Adding a bit of fuel to the anti-Toyota fire, six Toyota manufacturing employees now say they wrote a memo to company executives in 2006 voicing concerns about vehicle safety and long-term impact on the company, only to be completely ignored.
“We are concerned about the processes which are essential for producing safe cars, but that ultimately may be ignored, with production continued in the name of competition,” they stated in the letter, referring to changes the car company had made to simultaneously cut overhead while increasing output.
In the five years leading up to the drafting of this memo, Toyota had already recalled over 5 million cars worldwide and these men felt that, if the company continued down that path, it could “become a great problem that involves the company’s survival.”
But rather than rankle any feathers with their higher-ups, the memo merely vanished and was never spoken of again.
“They completely ignored us,” says 62-year-old assembly line worker Tadao Wakatsuki. “That’s the Toyota way.”
Toyota wouldn’t confirm ever receiving the memo or comment on it, saying only, “Communication is the backbone of our labor-management relations.”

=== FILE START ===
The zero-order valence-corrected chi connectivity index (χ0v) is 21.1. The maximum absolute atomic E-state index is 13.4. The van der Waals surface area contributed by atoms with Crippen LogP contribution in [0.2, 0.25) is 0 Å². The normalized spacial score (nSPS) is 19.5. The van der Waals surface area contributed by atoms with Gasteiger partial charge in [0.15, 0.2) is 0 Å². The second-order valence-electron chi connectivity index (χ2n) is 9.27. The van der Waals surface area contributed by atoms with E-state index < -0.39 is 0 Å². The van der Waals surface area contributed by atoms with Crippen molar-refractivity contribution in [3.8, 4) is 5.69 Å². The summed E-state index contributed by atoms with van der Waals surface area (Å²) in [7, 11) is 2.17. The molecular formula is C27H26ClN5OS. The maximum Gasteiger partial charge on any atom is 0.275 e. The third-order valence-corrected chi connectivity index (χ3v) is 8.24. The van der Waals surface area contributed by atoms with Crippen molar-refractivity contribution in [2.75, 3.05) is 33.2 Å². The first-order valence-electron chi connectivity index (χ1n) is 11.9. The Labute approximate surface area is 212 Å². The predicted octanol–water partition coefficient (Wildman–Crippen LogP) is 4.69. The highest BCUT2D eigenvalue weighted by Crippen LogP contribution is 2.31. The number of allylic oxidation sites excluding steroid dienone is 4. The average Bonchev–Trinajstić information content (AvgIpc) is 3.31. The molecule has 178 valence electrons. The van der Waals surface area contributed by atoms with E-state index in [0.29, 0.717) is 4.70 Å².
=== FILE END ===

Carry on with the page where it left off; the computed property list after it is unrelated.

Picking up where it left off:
If so, then maybe they should listen to Watasuki, founder of the All Toyota Labor Union, who is now speaking to the press.
“We used to test every one of our cars for safety and quality,” he told reporters. “Now we do maybe 60%. The old 100% is a thing of the past.”
Speaking about the decision to write the memo, he recalls, “Our responsibility as a labor union was to point out these problems that Toyota should have known about. People were overworked; some were committing suicide… Of course, Toyota did nothing, but looking back we see how important this was. We just told them what we saw.”
The revelation of the memo and Toyota’s alleged ignorance of it has gotten the attention of Congressman Ed Townes, chair of the House Committee on Oversight & Government Reform, which questioned Toyota president Akio Toyoda in February.
“The Toyota employees’ safety memo now seems strikingly prescient,” wrote Townes in a not-very-pleased letter to Mr. Toyoda this morning. “If senior Toyota officials ignored important safety concerns raised by their own employees, it calls into question Toyota’s corporate priorities and its commitment to safety.”
Townes has requested that Toyota deliver a copy of the 2006 memo to the Committee before noon on Wednesday.